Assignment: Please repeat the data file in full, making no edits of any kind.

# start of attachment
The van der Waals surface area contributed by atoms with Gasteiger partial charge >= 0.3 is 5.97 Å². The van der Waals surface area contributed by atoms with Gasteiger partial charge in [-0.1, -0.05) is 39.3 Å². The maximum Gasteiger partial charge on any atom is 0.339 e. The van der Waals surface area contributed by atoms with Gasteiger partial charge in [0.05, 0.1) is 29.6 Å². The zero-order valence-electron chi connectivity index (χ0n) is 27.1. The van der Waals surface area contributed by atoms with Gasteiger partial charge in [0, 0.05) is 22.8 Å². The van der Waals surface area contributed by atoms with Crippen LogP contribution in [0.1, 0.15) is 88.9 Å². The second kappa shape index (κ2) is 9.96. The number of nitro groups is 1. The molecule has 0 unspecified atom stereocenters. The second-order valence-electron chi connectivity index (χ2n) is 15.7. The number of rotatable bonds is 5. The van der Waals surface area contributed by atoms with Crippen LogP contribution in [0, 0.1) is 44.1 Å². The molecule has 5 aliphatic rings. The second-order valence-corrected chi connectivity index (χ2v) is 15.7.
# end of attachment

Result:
The van der Waals surface area contributed by atoms with Gasteiger partial charge >= 0.3 is 5.97 Å². The van der Waals surface area contributed by atoms with Gasteiger partial charge in [-0.1, -0.05) is 39.3 Å². The maximum Gasteiger partial charge on any atom is 0.339 e. The van der Waals surface area contributed by atoms with Gasteiger partial charge in [0.05, 0.1) is 29.6 Å². The zero-order valence-electron chi connectivity index (χ0n) is 27.1. The van der Waals surface area contributed by atoms with Gasteiger partial charge in [0, 0.05) is 22.8 Å². The van der Waals surface area contributed by atoms with Crippen LogP contribution in [0.1, 0.15) is 88.9 Å². The second kappa shape index (κ2) is 9.96. The number of nitro groups is 1. The molecule has 0 unspecified atom stereocenters. The second-order valence-electron chi connectivity index (χ2n) is 15.7. The number of rotatable bonds is 5. The van der Waals surface area contributed by atoms with Crippen LogP contribution in [0, 0.1) is 44.1 Å². The molecule has 5 aliphatic rings. The second-order valence-corrected chi connectivity index (χ2v) is 15.7.